GASTONIA, N.C. — A Gastonia man found a box of medical records on his front porch that contained Social Security numbers, birthdays and other personal information of dozens of people.
He didn’t know whether to shred the papers or mail them back, so he contacted Action 9 to ask what he should do.
Blake Drumm said he was stunned when he opened a box that he thought was for his daughter’s upcoming birthday. He said it contained page after page of patients’ medical records, including names, addresses and diagnoses.
“That shouldn’t be public, plain and simple, so I just wanted to get to the bottom of it. Make sure that we’re doing the right thing,” Drumm told Action 9′s Jason Stoogenke.
The label on the box indicated that it was from Concentra, a company that runs medical offices specifically for people hurt on the job. The box was labeled to be sent to the workers’ compensation subsidiary Workpartners at the University of Pittsburgh Medical Center (UPMC) in Pennsylvania. It also had another label with no name but Drumm’s address in Gastonia.
“It made me sick … we shouldn’t be seeing that,” he said.
Stoogenke immediately started contacting some of the patients to recommend they take steps to protect their personal information and money, like checking their bank accounts and freezing their credit.
He also got in touch with Concentra and spent the past three days coordinating the effort to get the records into the right hands.
It’s still not clear how the box ended up being delivered to Drumm. Stoogenke emailed Concentra, UPMC, Workpartners and the U.S. Postal Service, which delivered the package. The USPS has asked for more information so it can look into it.
It’s also not clear if any of the other agencies have alerted the patients to let them know their information went somewhere it shouldn’t have.
Stoogenke suggests that if you somehow end up with someone else’s personal records, get in touch with the sender, turn the records over to the police to sort out or do what Drumm did and ask for help.
10 QUESTIONS AND ANSWERS ABOUT PATIENT PRIVACY LAW (HIPAA)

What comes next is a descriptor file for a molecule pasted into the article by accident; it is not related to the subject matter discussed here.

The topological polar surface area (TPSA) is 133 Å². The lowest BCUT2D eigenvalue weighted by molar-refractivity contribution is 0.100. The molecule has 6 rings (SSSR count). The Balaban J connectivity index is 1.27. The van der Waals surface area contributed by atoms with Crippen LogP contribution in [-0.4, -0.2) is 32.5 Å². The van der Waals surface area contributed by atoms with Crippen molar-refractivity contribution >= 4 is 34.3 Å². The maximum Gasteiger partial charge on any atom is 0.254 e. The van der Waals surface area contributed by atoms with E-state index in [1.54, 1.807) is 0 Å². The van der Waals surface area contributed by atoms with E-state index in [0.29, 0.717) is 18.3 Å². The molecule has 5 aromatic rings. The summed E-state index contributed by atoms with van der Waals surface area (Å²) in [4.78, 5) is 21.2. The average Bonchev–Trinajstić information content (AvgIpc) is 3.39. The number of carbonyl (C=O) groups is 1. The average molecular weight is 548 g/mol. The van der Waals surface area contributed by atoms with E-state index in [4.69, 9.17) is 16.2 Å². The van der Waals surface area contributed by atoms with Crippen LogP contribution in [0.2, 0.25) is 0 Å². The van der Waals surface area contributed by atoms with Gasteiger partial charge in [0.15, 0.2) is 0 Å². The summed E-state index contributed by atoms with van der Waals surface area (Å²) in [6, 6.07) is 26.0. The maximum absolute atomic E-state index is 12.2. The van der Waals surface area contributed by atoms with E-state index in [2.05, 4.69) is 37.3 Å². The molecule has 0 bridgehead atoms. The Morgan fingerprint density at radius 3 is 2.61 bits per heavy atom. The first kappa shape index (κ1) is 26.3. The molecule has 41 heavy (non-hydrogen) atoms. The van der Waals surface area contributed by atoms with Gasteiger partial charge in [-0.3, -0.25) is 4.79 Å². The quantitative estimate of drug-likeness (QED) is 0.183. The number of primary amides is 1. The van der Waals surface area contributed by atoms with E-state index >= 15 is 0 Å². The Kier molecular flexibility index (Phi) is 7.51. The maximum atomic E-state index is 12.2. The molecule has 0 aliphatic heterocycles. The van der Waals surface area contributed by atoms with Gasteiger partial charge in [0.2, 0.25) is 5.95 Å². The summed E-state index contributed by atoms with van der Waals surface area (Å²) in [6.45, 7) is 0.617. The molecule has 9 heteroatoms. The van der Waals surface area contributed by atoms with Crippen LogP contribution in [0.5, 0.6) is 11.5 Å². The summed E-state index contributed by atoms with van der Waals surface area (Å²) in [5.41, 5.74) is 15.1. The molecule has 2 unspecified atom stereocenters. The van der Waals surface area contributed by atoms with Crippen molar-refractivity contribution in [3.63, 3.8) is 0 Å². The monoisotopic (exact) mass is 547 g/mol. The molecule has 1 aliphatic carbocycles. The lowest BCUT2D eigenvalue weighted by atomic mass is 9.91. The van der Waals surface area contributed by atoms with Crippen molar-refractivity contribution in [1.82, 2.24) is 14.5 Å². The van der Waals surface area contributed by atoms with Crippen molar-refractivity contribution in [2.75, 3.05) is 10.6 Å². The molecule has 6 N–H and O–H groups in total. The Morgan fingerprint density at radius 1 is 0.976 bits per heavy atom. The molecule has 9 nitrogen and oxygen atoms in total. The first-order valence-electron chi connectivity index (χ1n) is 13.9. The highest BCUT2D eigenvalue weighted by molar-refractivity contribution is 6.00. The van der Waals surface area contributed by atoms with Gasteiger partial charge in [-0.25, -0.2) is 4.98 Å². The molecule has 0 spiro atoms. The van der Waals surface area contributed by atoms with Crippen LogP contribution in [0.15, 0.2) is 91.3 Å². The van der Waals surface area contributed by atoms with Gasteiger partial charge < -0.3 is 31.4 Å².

1. HIPAA applies to providers but does it also apply to anyone who touches medical records, such as insurance companies or others?
No. The entities that must follow HIPAA are defined as “covered entities.” Covered entities include health care providers, health insurance companies, HMOs, company health plans, and certain government programs that pay for health care, such as Medicare and Medicaid. “Business associates” of covered entities must also follow HIPAA.
2. Can you mail medical records?
3. If you mail medical records, do you have to take any special precautions such as using a special courier or return receipt service?
4. If medical records fall into the wrong hands, is the sender required to notify the patients impacted?
It depends. Covered entities and business associates must notify patients and the U.S. Department of Health and Human Services “in the event of an impermissible use or disclosure” of personal health information, unless there’s “a low probability of compromise,” according to the American Medical Association.
5. What is the civil penalty for violating HIPAA?
“Civil penalties for HIPAA violations start at $100 per violation by any individual who violates HIPAA Rules. The fine can rise to $25,000 if there have been multiple violations of the same type. These penalties are applied when the individual was aware that HIPAA Rules were being violated or should have been aware had due diligence been exercised. If there was no willful neglect of HIPAA Rules and the violation was corrected within 30 days from when the employee knew that HIPAA Rules had been violated, civil penalties will not apply,” according to HIPAA Journal.
6. What is the criminal penalty for violating HIPAA?
“The criminal penalties for HIPAA violations can be severe. The minimum fine for willful violations of HIPAA Rules is $50,000. The maximum criminal penalty for a HIPAA violation by an individual is $250,000. Restitution may also need to be paid to the victims. In addition to the financial penalty, a jail term is likely for a criminal violation of HIPAA Rules,” according to HIPAA Journal. “Criminal violations that occur as a result of negligence can result in a prison term of up to 1 year. Obtaining protected health information under false pretenses carries a maximum prison term of 5 years. Knowingly violating HIPAA Rules with malicious intent or for personal gain can result in a prison term of up to 10 years in jail. There is also a mandatory 2-year jail term for aggravated identity theft.”
7. If you aren’t a covered entity and accidentally receive medical records, does the law specify what you have to do with them (e.g., return them or shred them)?
No. It’s up to you. Just don’t disclose the personal information further.
8. Could you contact the patients yourself to warn them?
9. HIPAA is federal. Are there state patient privacy laws?
Yes. North Carolina has statutes that make medical records private and privileged.
10. If you suspect wrongdoing, who do you tell?
You can file a complaint here.
Charlotte attorney Charles Monnett III contributed to this Q&A.
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